Then, in the U.S., you have this untapped, massive resource in northern Nevada that is going to be essential to meet market demand — not only globally, but even more importantly in North America, as the supply chains here are going to be put in place. We've had conversations with automotive manufacturers, and they very much want to have a supply chain here in the U.S., or a system that mimics what they have today for internal combustion engines. ... We are one of the legs in the stool, if you will, where you need high-quality lithium chemicals. And that pulls in other things like cathode manufacturing and other battery components that go into the cells and packs that eventually go into cool things like the Ford F-150. I think we are really positioned well within two different geographies.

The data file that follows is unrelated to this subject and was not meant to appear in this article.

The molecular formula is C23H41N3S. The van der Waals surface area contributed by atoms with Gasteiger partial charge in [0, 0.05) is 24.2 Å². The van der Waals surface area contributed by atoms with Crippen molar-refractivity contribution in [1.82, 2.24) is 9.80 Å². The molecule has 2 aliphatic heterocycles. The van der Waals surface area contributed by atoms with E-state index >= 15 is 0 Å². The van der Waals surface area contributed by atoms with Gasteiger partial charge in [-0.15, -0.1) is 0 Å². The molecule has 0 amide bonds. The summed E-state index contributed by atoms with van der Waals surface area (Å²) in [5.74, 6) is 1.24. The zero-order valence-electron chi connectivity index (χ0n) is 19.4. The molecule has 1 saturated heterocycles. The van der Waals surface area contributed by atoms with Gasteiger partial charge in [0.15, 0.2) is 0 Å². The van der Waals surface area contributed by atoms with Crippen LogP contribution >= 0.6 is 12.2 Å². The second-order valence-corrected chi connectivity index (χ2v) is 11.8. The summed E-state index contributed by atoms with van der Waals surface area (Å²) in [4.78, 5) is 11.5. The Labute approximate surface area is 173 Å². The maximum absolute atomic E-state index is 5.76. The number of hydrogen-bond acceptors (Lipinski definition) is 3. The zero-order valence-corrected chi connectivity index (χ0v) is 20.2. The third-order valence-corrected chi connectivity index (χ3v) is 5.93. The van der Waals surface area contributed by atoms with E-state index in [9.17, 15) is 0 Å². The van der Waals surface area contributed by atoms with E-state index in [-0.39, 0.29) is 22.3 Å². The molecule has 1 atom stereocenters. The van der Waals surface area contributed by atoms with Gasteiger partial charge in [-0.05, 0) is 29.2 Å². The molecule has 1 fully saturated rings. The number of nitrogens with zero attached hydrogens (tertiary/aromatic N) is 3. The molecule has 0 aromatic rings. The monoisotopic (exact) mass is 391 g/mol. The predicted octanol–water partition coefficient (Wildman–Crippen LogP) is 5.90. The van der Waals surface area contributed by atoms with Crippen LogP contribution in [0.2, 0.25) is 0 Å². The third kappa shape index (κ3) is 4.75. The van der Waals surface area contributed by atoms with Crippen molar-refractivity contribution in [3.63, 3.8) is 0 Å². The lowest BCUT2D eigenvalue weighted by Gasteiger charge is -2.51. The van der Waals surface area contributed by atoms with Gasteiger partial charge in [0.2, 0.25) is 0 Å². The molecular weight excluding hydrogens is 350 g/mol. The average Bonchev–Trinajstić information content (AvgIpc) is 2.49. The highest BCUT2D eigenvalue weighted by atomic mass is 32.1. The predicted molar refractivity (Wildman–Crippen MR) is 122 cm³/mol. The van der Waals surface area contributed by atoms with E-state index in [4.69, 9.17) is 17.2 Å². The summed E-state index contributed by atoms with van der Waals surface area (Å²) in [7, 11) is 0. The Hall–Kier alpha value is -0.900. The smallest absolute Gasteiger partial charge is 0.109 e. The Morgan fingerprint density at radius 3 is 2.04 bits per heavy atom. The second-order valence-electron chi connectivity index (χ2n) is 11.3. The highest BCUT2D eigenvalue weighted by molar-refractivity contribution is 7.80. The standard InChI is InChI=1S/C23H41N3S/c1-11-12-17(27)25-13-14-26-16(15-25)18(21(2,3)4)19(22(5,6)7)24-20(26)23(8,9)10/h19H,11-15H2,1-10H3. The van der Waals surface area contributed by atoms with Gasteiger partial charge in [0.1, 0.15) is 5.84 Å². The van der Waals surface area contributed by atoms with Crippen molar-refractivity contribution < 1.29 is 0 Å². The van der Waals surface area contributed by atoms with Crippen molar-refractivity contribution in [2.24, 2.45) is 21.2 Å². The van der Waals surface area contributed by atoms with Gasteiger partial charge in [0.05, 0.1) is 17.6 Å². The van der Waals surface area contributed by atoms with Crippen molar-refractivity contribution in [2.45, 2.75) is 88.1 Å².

What influence has the Biden administration had on lithium markets, if at all?
I think the climate now is very positive for resource development in the U.S. if it's done in the right way. ... I think the backdrop has changed because the government is actually getting help. You have real investment now from automotive manufacturers and also utility companies that see utility-scale batteries as critical in making renewables. The combination of both of those has given the government a lot of leverage to push this forward. There's a real commitment with private dollars behind it to make this successful.
The federal government reached a record of decision in January, approving your proposed Thacker Pass project. But the project continues to face some opposition from environmental groups and local residents. What's the status of the project?
There is an appeal, and that is part of the process. That generally happens when you have a record of decision. We're confident in the process that we went through, and when we look at what is being appealed, it is covered already in the final environmental impact statement. ... But it was not unexpected to have an appeal. I think people are surprised actually when something gets permitted, which is really sad. It is one of the issues that we face in the U.S.